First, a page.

A domain name “extension” is called a “top-level domain (TLD).” These are divided into three different categories: generic top-level domains (gTLD), country code top-level domains (ccTLD) and infrastructure top-level domains.
Generic top-level domains are the ones most frequently seen on the Web:
.com (originally intended for use by commercial organizations but is available to anyone).
.net (originally intended for use by sites directly related to the Internet but is available to anyone).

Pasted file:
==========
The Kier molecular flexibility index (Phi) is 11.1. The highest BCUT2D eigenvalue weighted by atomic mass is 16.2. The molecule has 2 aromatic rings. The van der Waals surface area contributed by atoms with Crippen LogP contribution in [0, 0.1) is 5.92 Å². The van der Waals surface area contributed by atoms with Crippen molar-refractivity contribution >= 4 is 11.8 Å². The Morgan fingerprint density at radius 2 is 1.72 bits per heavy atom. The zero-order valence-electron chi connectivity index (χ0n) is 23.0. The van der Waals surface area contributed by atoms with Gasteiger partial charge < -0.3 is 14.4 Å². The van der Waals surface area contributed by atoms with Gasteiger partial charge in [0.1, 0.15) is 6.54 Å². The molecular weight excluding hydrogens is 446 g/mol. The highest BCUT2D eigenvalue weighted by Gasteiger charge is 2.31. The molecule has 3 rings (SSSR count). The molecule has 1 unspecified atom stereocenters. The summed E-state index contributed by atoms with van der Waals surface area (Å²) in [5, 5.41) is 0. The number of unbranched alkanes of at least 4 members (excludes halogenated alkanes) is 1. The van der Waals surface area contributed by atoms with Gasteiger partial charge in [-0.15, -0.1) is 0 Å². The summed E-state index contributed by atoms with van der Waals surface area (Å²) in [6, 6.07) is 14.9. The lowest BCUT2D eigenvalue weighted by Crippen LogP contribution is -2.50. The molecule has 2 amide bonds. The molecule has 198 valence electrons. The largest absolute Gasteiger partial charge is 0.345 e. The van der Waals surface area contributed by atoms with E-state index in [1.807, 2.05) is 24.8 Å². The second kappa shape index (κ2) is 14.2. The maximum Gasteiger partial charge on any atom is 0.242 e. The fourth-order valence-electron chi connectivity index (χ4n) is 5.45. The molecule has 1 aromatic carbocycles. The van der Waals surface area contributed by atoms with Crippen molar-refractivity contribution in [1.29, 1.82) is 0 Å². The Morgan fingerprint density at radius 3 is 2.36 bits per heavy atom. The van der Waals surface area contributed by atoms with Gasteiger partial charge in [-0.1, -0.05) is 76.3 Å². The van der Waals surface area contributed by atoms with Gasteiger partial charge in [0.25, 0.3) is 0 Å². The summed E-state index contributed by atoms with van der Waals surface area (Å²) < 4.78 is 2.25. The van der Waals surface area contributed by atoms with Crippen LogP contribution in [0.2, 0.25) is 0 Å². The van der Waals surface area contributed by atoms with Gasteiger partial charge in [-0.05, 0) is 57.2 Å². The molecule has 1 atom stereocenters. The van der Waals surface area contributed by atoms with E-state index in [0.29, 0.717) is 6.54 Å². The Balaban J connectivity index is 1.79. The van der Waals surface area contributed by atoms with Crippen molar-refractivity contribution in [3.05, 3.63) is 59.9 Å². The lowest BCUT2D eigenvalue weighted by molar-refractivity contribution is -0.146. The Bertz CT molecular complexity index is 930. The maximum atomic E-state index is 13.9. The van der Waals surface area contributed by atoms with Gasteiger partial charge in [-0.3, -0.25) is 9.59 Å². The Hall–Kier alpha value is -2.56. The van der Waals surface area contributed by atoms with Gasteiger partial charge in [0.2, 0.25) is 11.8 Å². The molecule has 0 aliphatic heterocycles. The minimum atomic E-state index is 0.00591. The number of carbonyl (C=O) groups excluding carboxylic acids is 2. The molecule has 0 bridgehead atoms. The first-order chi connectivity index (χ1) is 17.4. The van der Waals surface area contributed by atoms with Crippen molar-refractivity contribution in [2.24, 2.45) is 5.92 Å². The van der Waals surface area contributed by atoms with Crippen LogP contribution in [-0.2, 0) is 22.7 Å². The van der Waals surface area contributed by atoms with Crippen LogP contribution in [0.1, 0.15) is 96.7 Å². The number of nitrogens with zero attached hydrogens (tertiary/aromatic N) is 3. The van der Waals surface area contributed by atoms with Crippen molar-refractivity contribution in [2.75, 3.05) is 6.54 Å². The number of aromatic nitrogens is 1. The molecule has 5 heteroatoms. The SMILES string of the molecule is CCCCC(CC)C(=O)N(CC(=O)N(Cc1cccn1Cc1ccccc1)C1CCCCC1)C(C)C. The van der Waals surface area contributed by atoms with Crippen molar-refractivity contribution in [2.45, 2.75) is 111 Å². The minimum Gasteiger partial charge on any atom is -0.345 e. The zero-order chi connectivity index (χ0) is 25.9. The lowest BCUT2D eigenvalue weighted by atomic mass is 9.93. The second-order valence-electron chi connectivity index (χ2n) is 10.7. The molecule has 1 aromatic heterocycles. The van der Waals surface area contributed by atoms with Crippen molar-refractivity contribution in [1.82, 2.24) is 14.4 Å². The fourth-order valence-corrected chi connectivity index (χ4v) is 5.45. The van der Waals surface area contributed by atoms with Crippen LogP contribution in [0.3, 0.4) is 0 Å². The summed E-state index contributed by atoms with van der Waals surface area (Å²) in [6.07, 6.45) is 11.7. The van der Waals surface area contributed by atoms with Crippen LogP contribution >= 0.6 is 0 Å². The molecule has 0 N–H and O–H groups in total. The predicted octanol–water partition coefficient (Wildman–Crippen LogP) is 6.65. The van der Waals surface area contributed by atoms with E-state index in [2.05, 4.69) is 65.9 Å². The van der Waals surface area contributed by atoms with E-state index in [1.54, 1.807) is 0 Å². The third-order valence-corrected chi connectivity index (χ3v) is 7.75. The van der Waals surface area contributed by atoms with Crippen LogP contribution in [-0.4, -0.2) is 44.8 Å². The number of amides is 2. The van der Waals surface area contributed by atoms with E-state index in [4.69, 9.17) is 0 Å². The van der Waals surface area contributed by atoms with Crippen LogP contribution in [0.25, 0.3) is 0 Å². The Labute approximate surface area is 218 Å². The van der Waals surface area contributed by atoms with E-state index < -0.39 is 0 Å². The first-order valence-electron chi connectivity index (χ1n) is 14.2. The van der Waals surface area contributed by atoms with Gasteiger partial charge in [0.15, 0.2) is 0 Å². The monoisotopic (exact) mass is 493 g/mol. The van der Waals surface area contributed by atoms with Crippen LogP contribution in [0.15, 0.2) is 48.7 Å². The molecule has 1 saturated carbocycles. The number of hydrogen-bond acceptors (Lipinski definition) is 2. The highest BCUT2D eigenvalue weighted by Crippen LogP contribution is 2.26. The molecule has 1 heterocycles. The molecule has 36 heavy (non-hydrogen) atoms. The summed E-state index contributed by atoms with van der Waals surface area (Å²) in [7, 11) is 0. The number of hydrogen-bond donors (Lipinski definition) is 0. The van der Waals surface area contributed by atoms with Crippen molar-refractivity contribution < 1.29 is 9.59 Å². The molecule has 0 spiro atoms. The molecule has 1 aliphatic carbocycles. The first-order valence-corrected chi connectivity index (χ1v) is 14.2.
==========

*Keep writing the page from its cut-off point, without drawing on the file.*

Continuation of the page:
.org (originally intended for use by non-profit organizations but is available to anyone).
.edu (used by educational organizations).
.gov (reserved for agencies of the United States government).
.mil (reserved for the United States military).
.int (reserved for international organizations established by treaty. i.e. the European Union: http://europa.eu.int).
.aero (reserved for members of the air transport industry).
.biz (for use by businesses only).
.coop (reserved for cooperative associations).
.museum (reserved for museums).
.name (reserved for individuals).
.pro (being developed for professionals and related entities).